MichelleBir. Most of these sources would not be considered independent and reputable. I fear there might not be enough here given there's also so much content on Autism Speaks. Also, you would want to be careful of your tone in speaking of her "achievements," "hard work," and "legacy." -Reagle (talk) 13:03, 19 September 2019 (UTC)
MichelleBir. I think Prof Reagle makes a good point -- it would be helpful to find sources that clearly focus on Wright rather than the larger organization. I'll note that there is some interesting coverage of Autism Speaks and the Wrights in book sources that look like they haven't been included into the main Autism Speaks article yet: see this search for "Suzanne Wright" and autism in Google Books. There might be enough good content there that you could make an impact on the Autism Speaks page, or us those for a smaller page on Suzanne Wright. AmandaRR123 (talk) 14:03, 20 September 2019 (UTC)

Allie's Topic[edit]

I would like to make significant contributions to the Wikipedia page on influencer marketing. Although the page exists already, there are four notifications at the top of the page which indicate the need for edits: more reliable sources, additional citations, copy editing, and overall reorganization. In addition, there is missing information including trends about influencer software and technology development, certain types of influencers (macro, micro, foodie, lifestyle, etc.), notable influencer-related events such as the promotion of the infamous Fyre Festival, and the specific advantages that influencer marketing offers to advertisers.


Childers, C., Hoy, M. & Lemon, L. (2018). #Sponsored #ad: Agency perspective on influencer marketing campaigns. Journal of Current Issues in Advertising, 11, 1-17.

"CLEAN BREAK; J&J Departs from Conventional Influencer Marketing by Signing on Teens with Small Followings." AdAge 89.20 (2018): 0030. Web.

Lagrée, Paul, Olivier Cappé, Bogdan Cautis, and Silviu Maniu. "Algorithms for Online Influencer Marketing." (2017). Web.

Stubb, Carolina, Anna-Greta Nyström, and Jonas Colliander. "Influencer Marketing." Journal of Communication Management 23.2 (2019): 109-22. Web.

"The Future of Influencer Marketing: Technology-driven Trends." Plus Company Updates 2017: Plus Company Updates, Jan 27, 2017. Web.

Related Pages

Allie.Mackenzie, it sounds like you have enough work (and sources) to do here to make a significant contribution -- which would otherwise be my fear. -Reagle (talk) 17:22, 19 September 2019 (UTC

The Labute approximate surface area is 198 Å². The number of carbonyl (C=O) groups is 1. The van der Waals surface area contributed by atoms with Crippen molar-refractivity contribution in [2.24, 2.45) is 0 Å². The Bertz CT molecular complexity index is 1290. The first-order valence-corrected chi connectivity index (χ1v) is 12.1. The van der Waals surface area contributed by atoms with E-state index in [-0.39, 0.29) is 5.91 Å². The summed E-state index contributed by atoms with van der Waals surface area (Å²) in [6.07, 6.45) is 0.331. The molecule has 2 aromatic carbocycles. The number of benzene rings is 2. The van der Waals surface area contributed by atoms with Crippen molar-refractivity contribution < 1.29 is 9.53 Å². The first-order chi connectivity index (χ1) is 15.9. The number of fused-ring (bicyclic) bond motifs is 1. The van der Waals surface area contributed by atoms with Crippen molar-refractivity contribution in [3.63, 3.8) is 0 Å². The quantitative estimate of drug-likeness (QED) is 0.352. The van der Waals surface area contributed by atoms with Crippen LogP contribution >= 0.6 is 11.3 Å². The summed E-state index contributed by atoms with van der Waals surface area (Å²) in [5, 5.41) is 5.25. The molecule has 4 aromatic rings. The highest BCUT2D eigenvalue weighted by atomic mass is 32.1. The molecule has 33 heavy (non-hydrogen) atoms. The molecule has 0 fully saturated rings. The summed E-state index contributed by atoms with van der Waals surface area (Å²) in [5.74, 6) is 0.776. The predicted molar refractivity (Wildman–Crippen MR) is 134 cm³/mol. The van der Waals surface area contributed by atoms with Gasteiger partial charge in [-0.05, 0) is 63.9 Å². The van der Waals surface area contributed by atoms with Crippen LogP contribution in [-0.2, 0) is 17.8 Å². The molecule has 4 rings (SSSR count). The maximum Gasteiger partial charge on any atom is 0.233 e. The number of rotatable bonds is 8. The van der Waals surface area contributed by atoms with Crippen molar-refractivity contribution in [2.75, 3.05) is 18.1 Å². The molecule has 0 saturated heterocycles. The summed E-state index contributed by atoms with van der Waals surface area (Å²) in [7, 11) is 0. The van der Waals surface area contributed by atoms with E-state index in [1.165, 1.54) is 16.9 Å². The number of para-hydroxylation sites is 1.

Henry's Topic[edit]

I would like to significantly contribute to the already existing page on Carson Beach, South Boston. This page is relatively undeveloped. I am going write about its geography, its proximity to South Boston and Columbia Point, Dorchester. The history of the McCormack bathhouse. I will also touch on many news articles throughout its history including The seven year old boy, Kyzr Willis, who died at the beach and the settlement that was reached with the family. The 2011 racial violence and the Boston Globe archives for any other relevant stories that have come up in the history. The water quality levels of the beach. Lastly, I am going to focus on proposed changes to the beach to combat rising sea levels with climate change.


Hrennen, sounds good. -Reagle (talk) 20:32, 24 September 2019 (UTC)

Sari's Topic[edit]

I would like to start a page on a popular Instagram account called The Dogist, which is run by street photographer Elias Weiss Friedman. There is a small Wikipedia page about a short documentary that was made about Friedman and his success with his account, but there is not an actual page about The Dogist account. The photo series is about the beauty of dogs, and depicts captions with interesting quotes from the dog's owners about each dog. The Dogist has nearly 4 million followers on Instagram, and Friedman has formed The Dogist Collective and The Dogist shop to sell merchandise and promote adopting dogs. There have been several articles written about Friedman's success and influence in helping dogs get adopted with his account.


Sariexley, sounds good. You might get some pushback on notability, so have reputable sources will be important. -Reagle (talk) 20:32, 24 September 2019 (UTC)

Grace's Topic[edit]

I would like to write about The Korea Society. It is private nonprofit culture promoting organization based in New York. Thomas J. Bryne is current the president of the organization.

Related Pages

Niehkuan, what sources will you use to support this article? -Reagle (talk) 20:32, 24 September 2019 (UTC)